US7218028 *Dec 3, 2004May 15, 2007General Electric CompanyBrush holder assembly for dynamoelectric machines
US7564160Sep 9, 2008Jul 21, 2009Cutsforth Products, Inc.Brush holder apparatus, brush assembly, and method
US7768174Aug 14, 2008Aug 3, 2010Cutsforth Products, Inc.Brush holder apparatus, brush assembly, and method
US7880362Mar 14, 2008Feb 1, 2011Cutsforth Products, Inc.Brush holder assembly with spring clip
US7880363Jan 5, 2010Feb 1, 2011Cutsforth Products, Inc.Brush holder apparatus, brush assembly, and method
US7990018Sep 21, 2010Aug 2, 2011Cutsforth Products, Inc.Brush holder apparatus, brush assembly, and method
US7994683Jan 5, 2011Aug 9, 2011Cutsforth Products, Inc.Brush holder assembly with spring clip
US8179014Jul 11, 2011May 15, 2012Cutsforth Products, Inc.Brush holder apparatus, brush assembly, and method
US8546993May 4, 2012Oct 1, 2013Cutsforth, Inc.Brush holder apparatus, brush assembly, and method
US8922092Mar 7, 2011Dec 30, 2014Cutsforth, Inc.Brush holder assembly with quick disconnect terminal
US9287674Jan 28, 2015Mar 15, 2016Cutsforth, Inc.Brush holder apparatus, brush assembly, and method
US9287675Jan 28, 2015Mar 15, 2016Cutsforth, Inc.Brush holder apparatus, brush assembly, and method
US9287676Jan 28, 2015Mar 15, 2016Cutsforth, Inc.Brush holder apparatus, brush assembly, and method
US9293879Jan 28, 2015Mar 22, 2016Cutsforth, Inc.Brush holder apparatus, brush assembly, and method
US9293880Jan 28, 2015Mar 22, 2016Cutsforth, Inc.Brush holder apparatus, brush assembly, and method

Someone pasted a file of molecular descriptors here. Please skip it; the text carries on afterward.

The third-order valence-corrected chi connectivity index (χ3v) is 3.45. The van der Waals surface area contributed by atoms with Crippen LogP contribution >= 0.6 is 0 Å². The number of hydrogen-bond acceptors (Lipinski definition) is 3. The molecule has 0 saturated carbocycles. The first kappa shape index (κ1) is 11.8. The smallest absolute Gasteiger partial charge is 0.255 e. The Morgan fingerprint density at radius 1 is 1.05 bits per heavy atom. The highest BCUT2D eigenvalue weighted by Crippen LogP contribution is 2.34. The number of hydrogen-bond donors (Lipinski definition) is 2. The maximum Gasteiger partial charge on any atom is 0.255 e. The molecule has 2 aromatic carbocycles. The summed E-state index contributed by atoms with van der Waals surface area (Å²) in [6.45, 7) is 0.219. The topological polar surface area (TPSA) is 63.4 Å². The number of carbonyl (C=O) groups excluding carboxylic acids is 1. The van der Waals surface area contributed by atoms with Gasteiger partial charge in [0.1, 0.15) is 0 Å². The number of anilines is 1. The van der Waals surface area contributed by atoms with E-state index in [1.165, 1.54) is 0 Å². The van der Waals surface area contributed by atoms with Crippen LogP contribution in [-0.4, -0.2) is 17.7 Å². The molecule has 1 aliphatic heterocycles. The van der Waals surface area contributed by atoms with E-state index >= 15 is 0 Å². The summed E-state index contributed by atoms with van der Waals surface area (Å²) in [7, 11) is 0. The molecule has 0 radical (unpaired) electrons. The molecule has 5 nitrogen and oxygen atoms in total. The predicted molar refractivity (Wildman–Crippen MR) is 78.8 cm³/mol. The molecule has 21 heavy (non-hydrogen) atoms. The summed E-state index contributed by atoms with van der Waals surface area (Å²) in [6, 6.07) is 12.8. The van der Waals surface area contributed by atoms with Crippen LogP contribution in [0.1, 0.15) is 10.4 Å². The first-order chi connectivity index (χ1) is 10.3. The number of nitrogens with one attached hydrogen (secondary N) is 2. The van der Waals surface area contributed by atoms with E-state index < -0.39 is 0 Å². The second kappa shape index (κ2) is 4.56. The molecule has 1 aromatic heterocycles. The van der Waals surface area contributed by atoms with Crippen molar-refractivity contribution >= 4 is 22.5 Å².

US9293881Jan 28, 2015Mar 22, 2016Cutsforth, Inc.Brush holder apparatus, brush assembly, and method
US9350130Sep 11, 2013May 24, 2016Cutsforth, Inc.Brush holder apparatus, brush assembly, and method
US9590375Apr 25, 2016Mar 7, 2017Cutsforth, Inc.Brush holder apparatus, brush assembly, and method
US20060119211 *Dec 3, 2004Jun 8, 2006General Electric CompanyBrush holder assembly for dynamoelectric machines
US20080303372 *Aug 14, 2008Dec 11, 2008Cutsforth Products, Inc.Brush holder apparatus, brush assembly, and method
US20090001842 *Sep 9, 2008Jan 1, 2009Cutsforth Products, Inc.Brush holder apparatus, brush assembly, and method
US20090230813 *Mar 14, 2008Sep 17, 2009Cutsforth Products, Inc.Brush holder assembly with spring clip
US20100133950 *Jan 5, 2010Jun 3, 2010Cutsforth Products, Inc.Brush holder apparatus, brush assembly, and method
US20110101820 *Jan 5, 2011May 5, 2011Cutsforth Products, Inc.Brush holder assembly with spring clip
Classifications
U.S. Classification310/246
International ClassificationH01R39/415, H01R39/00
Cooperative ClassificationH01R39/415
European ClassificationH01R39/415